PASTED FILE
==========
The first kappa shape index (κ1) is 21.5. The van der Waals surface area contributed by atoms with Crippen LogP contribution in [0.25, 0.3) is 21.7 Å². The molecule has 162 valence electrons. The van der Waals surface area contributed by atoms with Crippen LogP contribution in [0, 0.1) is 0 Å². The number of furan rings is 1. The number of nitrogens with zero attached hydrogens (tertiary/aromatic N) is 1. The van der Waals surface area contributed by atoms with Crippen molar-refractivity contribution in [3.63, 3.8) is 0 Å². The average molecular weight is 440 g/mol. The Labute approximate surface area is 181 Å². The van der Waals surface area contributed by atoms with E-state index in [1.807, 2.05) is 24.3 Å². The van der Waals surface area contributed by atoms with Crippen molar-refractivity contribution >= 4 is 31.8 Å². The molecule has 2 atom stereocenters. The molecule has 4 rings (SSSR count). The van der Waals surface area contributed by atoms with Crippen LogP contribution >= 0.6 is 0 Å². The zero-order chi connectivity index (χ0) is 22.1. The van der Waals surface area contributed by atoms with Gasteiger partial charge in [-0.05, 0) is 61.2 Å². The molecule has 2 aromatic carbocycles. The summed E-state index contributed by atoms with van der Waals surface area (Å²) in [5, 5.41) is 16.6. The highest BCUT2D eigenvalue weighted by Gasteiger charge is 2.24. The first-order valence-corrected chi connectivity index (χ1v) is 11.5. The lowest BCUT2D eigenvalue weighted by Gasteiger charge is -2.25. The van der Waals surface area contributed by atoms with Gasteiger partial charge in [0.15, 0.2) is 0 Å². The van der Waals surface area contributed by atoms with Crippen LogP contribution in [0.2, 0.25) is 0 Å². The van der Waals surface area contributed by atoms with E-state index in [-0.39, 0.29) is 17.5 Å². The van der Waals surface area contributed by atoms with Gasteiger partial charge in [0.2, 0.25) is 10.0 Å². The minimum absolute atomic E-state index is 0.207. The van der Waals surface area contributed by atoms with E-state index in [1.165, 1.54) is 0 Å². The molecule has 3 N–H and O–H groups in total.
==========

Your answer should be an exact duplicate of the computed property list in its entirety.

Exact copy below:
The first kappa shape index (κ1) is 21.5. The van der Waals surface area contributed by atoms with Crippen LogP contribution in [0.25, 0.3) is 21.7 Å². The molecule has 162 valence electrons. The van der Waals surface area contributed by atoms with Crippen LogP contribution in [0, 0.1) is 0 Å². The number of furan rings is 1. The number of nitrogens with zero attached hydrogens (tertiary/aromatic N) is 1. The van der Waals surface area contributed by atoms with Crippen molar-refractivity contribution in [3.63, 3.8) is 0 Å². The average molecular weight is 440 g/mol. The Labute approximate surface area is 181 Å². The van der Waals surface area contributed by atoms with E-state index in [1.807, 2.05) is 24.3 Å². The van der Waals surface area contributed by atoms with Crippen molar-refractivity contribution >= 4 is 31.8 Å². The molecule has 2 atom stereocenters. The molecule has 4 rings (SSSR count). The van der Waals surface area contributed by atoms with Crippen LogP contribution >= 0.6 is 0 Å². The zero-order chi connectivity index (χ0) is 22.1. The van der Waals surface area contributed by atoms with Gasteiger partial charge in [-0.05, 0) is 61.2 Å². The molecule has 2 aromatic carbocycles. The summed E-state index contributed by atoms with van der Waals surface area (Å²) in [5, 5.41) is 16.6. The highest BCUT2D eigenvalue weighted by Gasteiger charge is 2.24. The first-order valence-corrected chi connectivity index (χ1v) is 11.5. The lowest BCUT2D eigenvalue weighted by Gasteiger charge is -2.25. The van der Waals surface area contributed by atoms with Gasteiger partial charge in [0.15, 0.2) is 0 Å². The van der Waals surface area contributed by atoms with Crippen LogP contribution in [0.2, 0.25) is 0 Å². The van der Waals surface area contributed by atoms with E-state index in [-0.39, 0.29) is 17.5 Å². The van der Waals surface area contributed by atoms with Gasteiger partial charge in [0.2, 0.25) is 10.0 Å². The minimum absolute atomic E-state index is 0.207. The van der Waals surface area contributed by atoms with E-state index in [1.165, 1.54) is 0 Å². The molecule has 3 N–H and O–H groups in total.